"Convenience checks" -- those allegedly free checks that enable you to spend money that's borrowed from your line of credit -- are anything but.
Even the most tempting offer is laden with hidden fees and traps that make the risk far greater than the reward.
Most alarming, convenience checks start accruing interest on the balance immediately from the time it's drawn -- unlike credit card charges, which are interest-free if you pay them off before the due date.
Some card issuers may charge hefty fees just to issue the check -- often as much as 2 to 5 percent of the check amount. As the interest rate information is often not listed on the check itself, cardholders will have to talk to their bank to get the fine print.
Worse yet, if your card has an existing balance, any payments you make will be applied to the lower balance first, at your current interest rate, before they are applied to the convenience check balance.
That means the balance will continue to accrue unpaid interest as long as you use the card to make purchases.
Scott T., of Los Angeles, wrote ConsumerAffairs.com asking if his drawing an advance check from his card meant he'd just been scammed.
"I thought that I had no other charges on the card that month, but I was wrong," he said. "I had about $200 in other charges."
"So, when the statement came in I sent the credit card company two checks, with instructions to apply one to the $200 in charges that month and the other ($1000) to the cash advance," Scott said.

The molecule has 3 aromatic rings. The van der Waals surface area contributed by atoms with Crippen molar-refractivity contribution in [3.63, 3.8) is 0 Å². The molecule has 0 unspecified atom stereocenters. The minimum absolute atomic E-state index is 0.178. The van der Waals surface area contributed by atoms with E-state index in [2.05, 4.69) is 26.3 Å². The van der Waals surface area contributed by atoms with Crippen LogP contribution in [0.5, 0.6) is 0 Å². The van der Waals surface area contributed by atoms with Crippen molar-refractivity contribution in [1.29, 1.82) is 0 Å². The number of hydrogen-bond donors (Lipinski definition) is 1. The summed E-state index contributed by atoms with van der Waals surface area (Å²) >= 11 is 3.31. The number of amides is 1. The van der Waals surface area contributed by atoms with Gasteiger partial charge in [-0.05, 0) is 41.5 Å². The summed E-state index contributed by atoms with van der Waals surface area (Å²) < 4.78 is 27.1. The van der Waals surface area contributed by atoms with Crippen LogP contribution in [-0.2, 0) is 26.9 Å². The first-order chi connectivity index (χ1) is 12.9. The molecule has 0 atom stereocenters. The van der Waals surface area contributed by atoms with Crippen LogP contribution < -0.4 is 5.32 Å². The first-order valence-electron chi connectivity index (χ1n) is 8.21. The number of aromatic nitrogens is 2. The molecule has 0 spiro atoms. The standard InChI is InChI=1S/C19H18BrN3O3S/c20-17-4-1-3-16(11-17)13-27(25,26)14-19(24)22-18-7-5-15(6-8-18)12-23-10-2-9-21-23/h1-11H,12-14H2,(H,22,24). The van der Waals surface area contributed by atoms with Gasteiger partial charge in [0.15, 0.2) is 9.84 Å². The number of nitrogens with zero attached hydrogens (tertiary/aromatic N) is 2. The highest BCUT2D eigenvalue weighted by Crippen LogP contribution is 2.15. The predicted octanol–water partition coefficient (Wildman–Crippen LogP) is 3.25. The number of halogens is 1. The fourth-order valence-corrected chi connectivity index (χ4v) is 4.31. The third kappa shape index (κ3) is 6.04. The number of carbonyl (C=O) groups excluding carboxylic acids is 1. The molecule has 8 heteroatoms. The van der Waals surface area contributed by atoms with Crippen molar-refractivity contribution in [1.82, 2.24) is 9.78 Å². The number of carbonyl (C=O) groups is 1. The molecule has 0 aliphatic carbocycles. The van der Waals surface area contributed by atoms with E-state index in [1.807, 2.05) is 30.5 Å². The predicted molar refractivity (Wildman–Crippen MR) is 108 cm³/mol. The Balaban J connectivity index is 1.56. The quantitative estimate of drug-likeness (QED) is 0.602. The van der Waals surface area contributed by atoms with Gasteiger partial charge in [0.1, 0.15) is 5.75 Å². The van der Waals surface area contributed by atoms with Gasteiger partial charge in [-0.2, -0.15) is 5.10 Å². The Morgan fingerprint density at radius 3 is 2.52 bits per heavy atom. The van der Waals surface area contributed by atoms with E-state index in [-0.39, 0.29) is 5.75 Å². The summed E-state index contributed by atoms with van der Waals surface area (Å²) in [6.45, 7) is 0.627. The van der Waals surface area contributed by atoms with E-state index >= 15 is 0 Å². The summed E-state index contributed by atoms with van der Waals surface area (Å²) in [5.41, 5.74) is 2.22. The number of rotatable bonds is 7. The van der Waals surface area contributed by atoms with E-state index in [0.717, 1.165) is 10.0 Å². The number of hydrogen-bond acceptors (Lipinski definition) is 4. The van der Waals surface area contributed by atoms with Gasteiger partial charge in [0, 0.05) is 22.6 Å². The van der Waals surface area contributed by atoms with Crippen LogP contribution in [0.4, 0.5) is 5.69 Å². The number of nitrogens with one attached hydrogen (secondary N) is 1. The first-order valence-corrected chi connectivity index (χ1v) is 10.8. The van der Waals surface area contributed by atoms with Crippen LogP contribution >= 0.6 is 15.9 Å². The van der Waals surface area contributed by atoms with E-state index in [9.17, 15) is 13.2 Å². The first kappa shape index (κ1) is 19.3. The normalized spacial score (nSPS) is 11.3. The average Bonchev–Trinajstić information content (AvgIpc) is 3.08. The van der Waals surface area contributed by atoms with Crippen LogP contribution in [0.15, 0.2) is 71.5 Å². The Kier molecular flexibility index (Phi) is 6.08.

"The paperwork that came with the interest free check said that the card issuer generally applies the money received to the lowest interest-generating balance first, but 'generally' is not the same word as 'always.'"
Emily Davidson, who writes for the Creditbloggers.com money and finance blog, looked into Scott's predicament.
"The [bank] representative told me that it is their policy to apply all payments to the balance with the lower APR before the paying off any balance with a higher APR," she told ConsumerAffairs.com. "I believe that most issuers have the same policy. It sounds like your reader is going to have to pay back all $10,000 before he can pay off the $200."
"This case really demonstrates what a terrible trap those paper 'checks' can be," Davidson said. "Any sort of late payment or default will usually cancel the 0% promotional rate and will often cause you be to charged back-dated interest."
The Motley Fool's Marko Djuranovic crunched the numbers on what a $10,000 convenience check from his credit line might cost him in an article last year.
According to Djuranovic's calculations, after all the hidden fees, accumulated interest, and minimum payments due, he'd have to pay at least 38 percent of the total borrowed amount back within two years, or risk accumulating charges pushing his balance to $12,000 or higher.
Djuranovic had been thinking of using the convenience check to make a short-term investment, hoping for a quick profit but his calculations scotched that idea.
"This negates the point of my original idea as there is no remotely reasonable rate of return that can fulfill that promise," he said. "I don't mind a little risk, but I'm not crazy!"
More Hidden Danger
But excessive fees and high interest rates aren't the only peril that comes with convenience checks. Because it's a blank check written to you from your bank, if it falls out of your hands, identity thieves can use the check to treat themselves to anything they want -- with your money.
Although some lenders such as American Express require a check holder to call in to activate the check, many others do not. And the federal laws that protect credit card users from fraud don't always extend to convenience checks.
Credit analysts recommend shredding and destroying any convenience checks you receive in the mail, to avoid "dumpster divers" piecing together your identity and using your credit line to go on a shopping spree.
Given the expenses, the hidden traps, and the dangers that can come with "convenience checks," it seems safer to call them "inconvenience checks."
If you need cash, find it somewhere else. Otherwise, you'll be paying a very high price for a the supposed convenience.